Surviving CIO Regime Change

The average CIO stays on the job around four years. So chances are you'll live through at least one changeover. Here's how to make sure it doesn't derail your career.

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Experts recommend taking the initiative. "You should really approach your new boss, or your boss's boss," Gingras says.

Like most of the advice in this story, that's a good strategy for IT employees at every level, though the approach might vary depending on what you do. "Even if you're a PC technician, it never hurts to knock on the door and say, 'Welcome to the company! How can I help you succeed?'" Gingras says.

If you don't have the opportunity to directly give the new CIO an overview of your responsibilities, then offer one to your immediate boss for him or her to pass on to the CIO, Watson advises. "It's always a good strategy to make your boss look good, so proactively providing an executive summary of your responsibilities and deliverables status could set you apart."

When you do get a chance to talk to the new CIO, always remind him or her of your name, Watson says. "And when attending a joint meeting with the CIO and your peers, find opportunities to speak out and offer added insight or data," he says.

You should avoid sitting through such a meeting without saying anything, he adds. But at the same time, "be careful not to over-speak, and not to appear political," he warns.

Misstep 5: Failing to Reapply for Your Job

"When a new CIO comes in, you're in essence auditioning for your job," Bonfante says. "You should be confident that you have value and willing to market what you've done for the organization. But don't act like the job is guaranteed. You should always act as if you're being interviewed."

"It may not be obvious, and it may not be stated," Gingras adds. "But the new CIO will come with his or her own ideas, people and processes. There's a tendency for IT employees to think that they're untouchable because they've been with the organization for 10 or 20 or 30 years. No matter what's happened in the past, you effectively have to reapply for your job."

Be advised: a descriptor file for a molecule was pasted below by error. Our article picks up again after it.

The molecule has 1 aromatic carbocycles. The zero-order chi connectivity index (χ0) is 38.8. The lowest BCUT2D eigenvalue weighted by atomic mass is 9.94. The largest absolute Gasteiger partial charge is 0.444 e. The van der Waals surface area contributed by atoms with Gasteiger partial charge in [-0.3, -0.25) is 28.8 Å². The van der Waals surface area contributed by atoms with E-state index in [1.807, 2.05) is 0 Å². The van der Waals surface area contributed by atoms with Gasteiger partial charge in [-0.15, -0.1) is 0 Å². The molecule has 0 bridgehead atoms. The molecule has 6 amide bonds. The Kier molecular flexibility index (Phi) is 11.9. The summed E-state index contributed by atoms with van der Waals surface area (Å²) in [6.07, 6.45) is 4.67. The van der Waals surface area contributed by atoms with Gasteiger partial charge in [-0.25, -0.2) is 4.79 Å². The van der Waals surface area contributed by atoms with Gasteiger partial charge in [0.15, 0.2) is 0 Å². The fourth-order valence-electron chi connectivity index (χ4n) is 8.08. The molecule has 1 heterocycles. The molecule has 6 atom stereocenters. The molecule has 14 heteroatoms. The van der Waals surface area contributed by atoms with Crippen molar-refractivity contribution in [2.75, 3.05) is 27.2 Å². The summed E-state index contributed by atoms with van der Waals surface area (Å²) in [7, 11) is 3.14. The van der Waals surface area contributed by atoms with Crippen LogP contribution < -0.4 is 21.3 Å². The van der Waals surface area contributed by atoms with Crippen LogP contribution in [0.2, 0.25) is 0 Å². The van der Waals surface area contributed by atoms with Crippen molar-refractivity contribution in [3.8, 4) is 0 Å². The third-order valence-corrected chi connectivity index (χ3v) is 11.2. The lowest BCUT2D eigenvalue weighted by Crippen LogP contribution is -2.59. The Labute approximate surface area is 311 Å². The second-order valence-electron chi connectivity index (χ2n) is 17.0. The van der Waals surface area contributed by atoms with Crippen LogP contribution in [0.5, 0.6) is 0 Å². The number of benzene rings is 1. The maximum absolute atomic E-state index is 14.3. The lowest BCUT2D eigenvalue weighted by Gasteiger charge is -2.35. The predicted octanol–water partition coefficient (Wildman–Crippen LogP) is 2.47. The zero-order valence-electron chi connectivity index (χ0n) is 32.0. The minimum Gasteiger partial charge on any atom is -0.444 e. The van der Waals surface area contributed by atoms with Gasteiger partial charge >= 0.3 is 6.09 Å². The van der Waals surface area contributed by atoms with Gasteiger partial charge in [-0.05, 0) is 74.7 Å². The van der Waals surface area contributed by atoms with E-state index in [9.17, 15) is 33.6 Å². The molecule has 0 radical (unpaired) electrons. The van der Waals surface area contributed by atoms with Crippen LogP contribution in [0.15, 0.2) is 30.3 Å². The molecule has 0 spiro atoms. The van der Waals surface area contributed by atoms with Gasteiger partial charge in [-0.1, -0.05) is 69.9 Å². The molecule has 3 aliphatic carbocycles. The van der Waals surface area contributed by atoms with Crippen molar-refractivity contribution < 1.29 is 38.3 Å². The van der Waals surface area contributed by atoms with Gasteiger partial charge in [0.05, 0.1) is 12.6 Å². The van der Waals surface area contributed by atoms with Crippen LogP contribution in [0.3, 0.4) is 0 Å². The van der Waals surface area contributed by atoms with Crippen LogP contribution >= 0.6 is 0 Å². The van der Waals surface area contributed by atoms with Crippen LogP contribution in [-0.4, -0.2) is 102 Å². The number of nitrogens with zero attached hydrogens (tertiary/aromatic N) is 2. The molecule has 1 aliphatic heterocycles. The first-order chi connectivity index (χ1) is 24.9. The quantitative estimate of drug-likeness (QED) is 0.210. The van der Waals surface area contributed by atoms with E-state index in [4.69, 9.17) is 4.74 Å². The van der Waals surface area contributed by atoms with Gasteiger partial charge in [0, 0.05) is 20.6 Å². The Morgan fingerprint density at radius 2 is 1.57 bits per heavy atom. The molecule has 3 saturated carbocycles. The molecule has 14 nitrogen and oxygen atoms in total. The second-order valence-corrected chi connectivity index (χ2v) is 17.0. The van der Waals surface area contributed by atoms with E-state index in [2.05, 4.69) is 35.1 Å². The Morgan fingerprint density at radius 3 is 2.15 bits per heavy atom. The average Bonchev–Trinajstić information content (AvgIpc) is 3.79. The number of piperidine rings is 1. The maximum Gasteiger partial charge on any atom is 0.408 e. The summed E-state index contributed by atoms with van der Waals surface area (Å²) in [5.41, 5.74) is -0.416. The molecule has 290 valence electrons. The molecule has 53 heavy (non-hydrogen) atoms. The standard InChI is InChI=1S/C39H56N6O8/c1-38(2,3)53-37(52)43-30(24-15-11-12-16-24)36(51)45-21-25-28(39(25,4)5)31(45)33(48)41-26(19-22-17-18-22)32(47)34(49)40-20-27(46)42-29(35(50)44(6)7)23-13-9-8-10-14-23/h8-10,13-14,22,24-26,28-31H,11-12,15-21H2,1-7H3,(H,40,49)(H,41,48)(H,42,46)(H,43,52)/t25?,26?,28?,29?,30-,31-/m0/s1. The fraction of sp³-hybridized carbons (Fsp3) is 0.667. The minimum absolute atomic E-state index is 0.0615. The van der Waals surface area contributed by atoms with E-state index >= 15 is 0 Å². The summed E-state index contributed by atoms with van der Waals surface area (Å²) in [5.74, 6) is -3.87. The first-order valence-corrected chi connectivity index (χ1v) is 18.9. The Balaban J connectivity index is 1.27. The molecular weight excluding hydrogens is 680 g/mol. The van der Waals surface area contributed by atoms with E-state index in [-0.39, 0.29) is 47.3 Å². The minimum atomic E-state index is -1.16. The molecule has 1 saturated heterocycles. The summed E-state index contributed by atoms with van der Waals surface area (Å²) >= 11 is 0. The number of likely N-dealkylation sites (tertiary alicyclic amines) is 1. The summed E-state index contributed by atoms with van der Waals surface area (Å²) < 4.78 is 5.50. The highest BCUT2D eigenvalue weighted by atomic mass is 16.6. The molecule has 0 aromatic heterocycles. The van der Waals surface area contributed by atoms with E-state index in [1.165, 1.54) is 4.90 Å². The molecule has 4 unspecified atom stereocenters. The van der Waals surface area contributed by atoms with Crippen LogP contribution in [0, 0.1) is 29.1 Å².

Attitude is everything. "You'd be surprised how often people want to tell [a new boss] about all the bad things in the organization," says Gingras, who often works as an interim CIO. You wouldn't talk like that at a job interview, and you shouldn't in this situation either.

"Focus on areas where you think you can improve IT, and talk about your ideas," Bonfante says. "Nobody cares how bad the old CIO was. The past is the past, and putting someone else down will not make you look good in anybody's eyes."

Misstep 6: Giving In to Fear

"The No. 1 thing I've learned is, don't assume bad things are going to happen, and don't go into it with illusory fears," Maddock says. "People have a tendency to assume the worst when someone new comes in. Instead, go in with a positive attitude, and that will be infectious."

After all, you may not be the only one who's afraid. "Remember that the person walking in the door is a human being and probably has the same fears you do," Bonfante says. "So give the new CIO the benefit of the doubt."

Zetlin is co-author of The Geek Gap: Why Business and Technology Professionals Don't Understand Each Other, and Why They Need Each Other to Survive (Prometheus Books, 2006).

Copyright © 2011 IDG Communications, Inc.

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